Are bots ready to take over newsrooms? Not for some time to come | analysis | Hindustan Times
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Are bots ready to take over newsrooms? Not for some time to come

One sphere where machines cannot hope to catch up with humans for at least a few years – and thank god for that – is in thought pieces and opinion articles. They haven’t caught up with journalists when it comes to gleaning facts on the ground and getting the texture and context of the story.

analysis Updated: Dec 31, 2017 20:02 IST
Where bots based on artificial intelligence (AI)  are catching up fast – through a network of high-fangled sensors, social media feeds and advanced cameras – is tracking down breaking news and helping a journalist interpret and propagate in the most efficient and optimum way possible.
Where bots based on artificial intelligence (AI) are catching up fast – through a network of high-fangled sensors, social media feeds and advanced cameras – is tracking down breaking news and helping a journalist interpret and propagate in the most efficient and optimum way possible. (Getty Images/iStockphoto)

In Roald Dahl’s 1953 short story The Great Automatic Grammatizator, a man surmises that a set of mathematical principles can be used to establish the rules of grammar. He ends up creating an enormous machine that can write a prize-winning novel in a quarter of an hour. The story ends on a dystopian note with the world’s writers being coerced into licensing their creativity to the machine. Sixty four years later, when The Economist decided to train its artificial intelligence (AI) programme on articles from its science and technology section, it was not exactly trying to invoke Dahl’s Grammatizator. It was just trying to test the waters of the wave of automated journalism that is sweeping newsrooms across the world.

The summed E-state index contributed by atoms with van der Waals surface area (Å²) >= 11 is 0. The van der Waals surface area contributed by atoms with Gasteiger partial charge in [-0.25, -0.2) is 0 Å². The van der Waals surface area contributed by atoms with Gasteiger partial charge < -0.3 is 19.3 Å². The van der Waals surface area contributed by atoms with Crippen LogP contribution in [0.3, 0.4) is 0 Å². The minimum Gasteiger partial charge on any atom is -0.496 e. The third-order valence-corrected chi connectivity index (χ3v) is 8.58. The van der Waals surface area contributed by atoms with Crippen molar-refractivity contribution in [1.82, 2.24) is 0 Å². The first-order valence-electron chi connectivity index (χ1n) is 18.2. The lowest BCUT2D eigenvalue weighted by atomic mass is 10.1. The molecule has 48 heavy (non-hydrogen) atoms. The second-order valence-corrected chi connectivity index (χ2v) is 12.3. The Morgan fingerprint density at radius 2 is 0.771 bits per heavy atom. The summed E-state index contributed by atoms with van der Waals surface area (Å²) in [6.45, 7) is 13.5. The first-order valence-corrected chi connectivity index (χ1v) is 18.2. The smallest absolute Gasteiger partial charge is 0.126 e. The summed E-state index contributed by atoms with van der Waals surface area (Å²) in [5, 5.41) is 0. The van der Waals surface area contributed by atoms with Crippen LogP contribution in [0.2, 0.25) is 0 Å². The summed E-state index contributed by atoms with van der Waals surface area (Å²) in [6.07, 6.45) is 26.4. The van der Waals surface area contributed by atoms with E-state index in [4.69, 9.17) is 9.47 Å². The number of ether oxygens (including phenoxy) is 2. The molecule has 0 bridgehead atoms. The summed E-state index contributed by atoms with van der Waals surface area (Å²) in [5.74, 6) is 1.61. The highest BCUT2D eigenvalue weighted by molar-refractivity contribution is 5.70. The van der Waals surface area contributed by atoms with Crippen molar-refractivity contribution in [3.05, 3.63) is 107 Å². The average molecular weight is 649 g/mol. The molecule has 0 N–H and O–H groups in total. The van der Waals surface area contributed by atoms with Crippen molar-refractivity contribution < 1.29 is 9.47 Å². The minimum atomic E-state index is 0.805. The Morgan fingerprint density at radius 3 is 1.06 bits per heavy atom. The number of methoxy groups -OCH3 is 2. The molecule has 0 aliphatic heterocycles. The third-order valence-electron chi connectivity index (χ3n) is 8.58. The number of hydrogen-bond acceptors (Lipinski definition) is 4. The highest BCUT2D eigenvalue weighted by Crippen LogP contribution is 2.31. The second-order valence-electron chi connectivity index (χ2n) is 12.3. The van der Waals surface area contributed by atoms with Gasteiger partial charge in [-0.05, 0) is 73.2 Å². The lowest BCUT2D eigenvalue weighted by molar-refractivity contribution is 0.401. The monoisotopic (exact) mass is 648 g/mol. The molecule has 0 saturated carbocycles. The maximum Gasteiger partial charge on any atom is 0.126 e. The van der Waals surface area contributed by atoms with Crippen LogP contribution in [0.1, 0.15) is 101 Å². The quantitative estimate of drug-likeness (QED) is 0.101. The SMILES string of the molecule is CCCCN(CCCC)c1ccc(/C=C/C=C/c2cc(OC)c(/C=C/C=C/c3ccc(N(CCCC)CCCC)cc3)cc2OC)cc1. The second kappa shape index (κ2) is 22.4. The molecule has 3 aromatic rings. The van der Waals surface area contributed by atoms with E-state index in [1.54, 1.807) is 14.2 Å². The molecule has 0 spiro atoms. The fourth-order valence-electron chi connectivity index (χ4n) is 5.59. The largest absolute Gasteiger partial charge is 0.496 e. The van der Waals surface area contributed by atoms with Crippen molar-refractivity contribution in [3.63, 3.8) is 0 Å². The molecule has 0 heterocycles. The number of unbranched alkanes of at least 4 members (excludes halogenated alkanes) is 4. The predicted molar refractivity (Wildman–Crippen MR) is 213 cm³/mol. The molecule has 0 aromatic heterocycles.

The results were not entirely unexpected. The robot reporter managed to clone The Economist’s style and topics that they cover frequently. But even as the sentences were grammatically correct, they were incoherent.

When it comes to gathering information about a subject, machines have a natural edge over humans: What techies call tasks that involve pattern recognition machine learning. But they haven’t quite caught up with flesh and blood journalists when it comes to gleaning facts on the ground and getting the texture and context of the story. Where bots are catching up fast – through a network of high-fangled sensors, social media feeds and advanced cameras – is in tracking down breaking news and helping journalists interpret and propagate it in the most efficient and optimum way possible. So, say a person tweets about a subway blast in a European city and the robot puts together the most relevant updates for the reporters and editors in no time, the machine is amplifying the message through technology and thereby acting like an aid to the journalist. So instead of replacing journalists, bots are augmenting the journalistic process. The Washington Post’s Heliograf bot which uses AI in a sophisticated manner to churn out automated news reports, BBC News Labs’ data extraction tool called Juicer and Thomson Reuters’ software for machine-written articles come to mind. The New York Times uses bots to moderate user comments on its website.

One sphere where machines cannot hope to match up to humans for at least a few years – and thank god for that – is in thought pieces and opinion articles. They still have no answer to the power of imagination. The Great Automatic Grammatizator cannot be a match for a Dahl, the human brain that thought of it in the first place. The machines may be coming, but they are not quite here, yet.
aasheesh.sharma@hindustantimes.com

@Aasheesh74